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  • Writer's pictureJamie de Carvalho

How do you choose a therapist?

Updated: May 20, 2020

Many people, once they have made the first step of deciding to enter psychotherapy, may wonder what kind of therapist they should look for. There are dozens of types, specialities and styles of psychotherapy that can be extremely daunting for someone searching for their first therapist. I hope to provide here some guidance for those looking for their first therapist and some aspects of psychotherapy the new client should keep in mind.

Your relationship with the therapist is very important

Your therapist and you will be sharing the next few months to years together and it is important that they are someone that you feel you can work with. Immediately disliking your therapist may not mean you will not be able to work together, however. You may have a feeling you cannot identify when you meet a therapist; they may remind you of someone who you have a negative association with or you may feel too comfortable with them. These feelings are important and sharing them with your therapist can enlighten sessions and provide information about how you act in other relationships with family and friends. Ultimately you need to feel comfortable with your therapist and believe that they are someone you can complete this important work with.

Your gut instinct may be working against you

Therapy can be an uncomfortable and challenging experience. A good therapist will take their client out of their comfort zone and challenge them to be open to their own experience, something which may be unusual for many people. With the prevalence of positive psychology and "happiness tools" such as mindfulness many may find it difficult to express their "negative" feelings or feel that they have no place to express these feelings. When this individual enters the therapy room and is greeted by someone who (hopefully) allows and actively encourages all feelings, the experience may feel daunting and scary. It would be easy to change your mind at that point and decide against pursuing therapy because the experience is a challenge. It is at these times important to remember what brought you to therapy and to ask yourself whether the challenge of speaking about those parts of yourself you fear to explore is worse than continuing to experience and keep unexplored, the feelings that brought you to therapy in the first place.

Be open to exploration if you really want to change

Psychotherapy can be scary. But it can also be life changing. You will likely feel uncomfortable at points over the course of therapy but it is at these points that you are challenging yourself and the behaviours and thoughts you have learned throughout your life which are holding you back. It is natural to be scared of what you may find, but to truly change how you feel you will need to be open to discussing that which you do not want to discuss.

Don't feel obliged to open up too quickly

Psychotherapy can open up some difficult topics that you may have spent your life keeping locked away. You may go into your first session with a new psychotherapist and want to discuss all of these distressing aspects of your life and personality thinking that this is what you are there to do. You may also leave the session, having spoken to a new therapist, feeling embarrassed and fearing to return, however. Psychotherapy should go at your own pace and if you do not feel comfortable speaking about something straight away, you do not have to. Just keep what I have said above in mind; psychotherapy is about using a safe space to talk about unsafe topics.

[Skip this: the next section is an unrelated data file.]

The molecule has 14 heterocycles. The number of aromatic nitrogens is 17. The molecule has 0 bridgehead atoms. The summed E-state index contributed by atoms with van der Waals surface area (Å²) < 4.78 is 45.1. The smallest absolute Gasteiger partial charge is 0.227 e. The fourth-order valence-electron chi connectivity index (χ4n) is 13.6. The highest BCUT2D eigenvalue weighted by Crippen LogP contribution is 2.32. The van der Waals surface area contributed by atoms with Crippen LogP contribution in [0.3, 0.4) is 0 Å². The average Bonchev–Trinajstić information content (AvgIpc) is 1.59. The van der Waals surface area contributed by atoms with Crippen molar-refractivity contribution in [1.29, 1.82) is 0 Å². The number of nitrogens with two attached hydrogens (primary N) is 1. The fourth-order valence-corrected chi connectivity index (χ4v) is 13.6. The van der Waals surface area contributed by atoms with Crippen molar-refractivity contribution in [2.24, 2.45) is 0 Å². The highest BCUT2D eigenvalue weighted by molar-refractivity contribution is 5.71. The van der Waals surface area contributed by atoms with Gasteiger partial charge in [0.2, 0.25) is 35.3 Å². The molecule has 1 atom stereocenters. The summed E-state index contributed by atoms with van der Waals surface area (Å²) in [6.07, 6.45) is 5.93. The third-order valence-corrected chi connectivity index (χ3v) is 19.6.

The therapist's modality is not as important as the relationship

Clients will often ask me what type of therapy I provide and reel off modalities like integrative, person-centred or psychodynamic. For some potential clients this information may be very important and for some therapists this is very important, as well. What is of most importance is your relationship with your therapist, however. The way the therapist trained should not overshadow their relationship with their client. I believe theory's only relevance is in informing practice, rather than being a source of guidance for the therapist. It can be easy for a psychotherapist to take on an air of expertise, using "techniques" to "treat" their clients, though this, in many ways, can take away from the therapy itself and end up being a hindrance, blocking the potential relationship between client and therapist and what can be learned within it. The most important aspect of psychotherapy is the relationship between therapist and client, theory and everything else comes after.

Ultimately it is your decision

It is up to you to find your therapist and it may take a few sessions to find the best one for you. Try to choose a therapist who is registered with one of the big psychotherapy/counselling bodies, e.g. BACP or UKCP so you know they have completed an appropriate level of training - not everyoe who calls themselves a psychotherapist or counsellor is one, it is important to check that they are registered with the Professional Standards Authority and you can see my registration with a link at the bottom of the "Contact Me" section of my website. I hope the points above are helpful in your search for a therapist and hope you find one that works for you. If you would like to discuss how we can work together, you can find more information on the main page of my website.

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